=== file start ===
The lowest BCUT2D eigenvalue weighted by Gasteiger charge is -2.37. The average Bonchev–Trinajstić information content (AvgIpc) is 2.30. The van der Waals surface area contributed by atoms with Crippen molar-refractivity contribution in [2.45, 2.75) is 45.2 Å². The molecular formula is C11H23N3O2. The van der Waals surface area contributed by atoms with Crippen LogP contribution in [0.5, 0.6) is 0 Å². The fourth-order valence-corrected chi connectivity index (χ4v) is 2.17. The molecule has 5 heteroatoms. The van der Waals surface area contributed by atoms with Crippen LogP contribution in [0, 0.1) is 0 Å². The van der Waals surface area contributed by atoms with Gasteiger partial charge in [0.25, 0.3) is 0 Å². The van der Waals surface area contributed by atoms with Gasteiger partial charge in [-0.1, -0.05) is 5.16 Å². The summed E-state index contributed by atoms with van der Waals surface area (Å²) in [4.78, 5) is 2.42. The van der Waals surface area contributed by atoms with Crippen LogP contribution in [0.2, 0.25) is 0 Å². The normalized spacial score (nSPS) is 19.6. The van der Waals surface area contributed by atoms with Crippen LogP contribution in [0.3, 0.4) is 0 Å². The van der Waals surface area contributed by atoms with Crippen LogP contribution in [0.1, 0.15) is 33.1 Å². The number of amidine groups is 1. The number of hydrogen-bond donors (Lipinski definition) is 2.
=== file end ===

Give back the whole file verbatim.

The lowest BCUT2D eigenvalue weighted by Gasteiger charge is -2.37. The average Bonchev–Trinajstić information content (AvgIpc) is 2.30. The van der Waals surface area contributed by atoms with Crippen molar-refractivity contribution in [2.45, 2.75) is 45.2 Å². The molecular formula is C11H23N3O2. The van der Waals surface area contributed by atoms with Crippen LogP contribution in [0.5, 0.6) is 0 Å². The fourth-order valence-corrected chi connectivity index (χ4v) is 2.17. The molecule has 5 heteroatoms. The van der Waals surface area contributed by atoms with Crippen LogP contribution in [0, 0.1) is 0 Å². The van der Waals surface area contributed by atoms with Gasteiger partial charge in [0.25, 0.3) is 0 Å². The van der Waals surface area contributed by atoms with Gasteiger partial charge in [-0.1, -0.05) is 5.16 Å². The summed E-state index contributed by atoms with van der Waals surface area (Å²) in [4.78, 5) is 2.42. The van der Waals surface area contributed by atoms with Crippen LogP contribution in [0.2, 0.25) is 0 Å². The normalized spacial score (nSPS) is 19.6. The van der Waals surface area contributed by atoms with Crippen LogP contribution in [0.3, 0.4) is 0 Å². The van der Waals surface area contributed by atoms with Crippen LogP contribution in [0.1, 0.15) is 33.1 Å². The number of amidine groups is 1. The number of hydrogen-bond donors (Lipinski definition) is 2.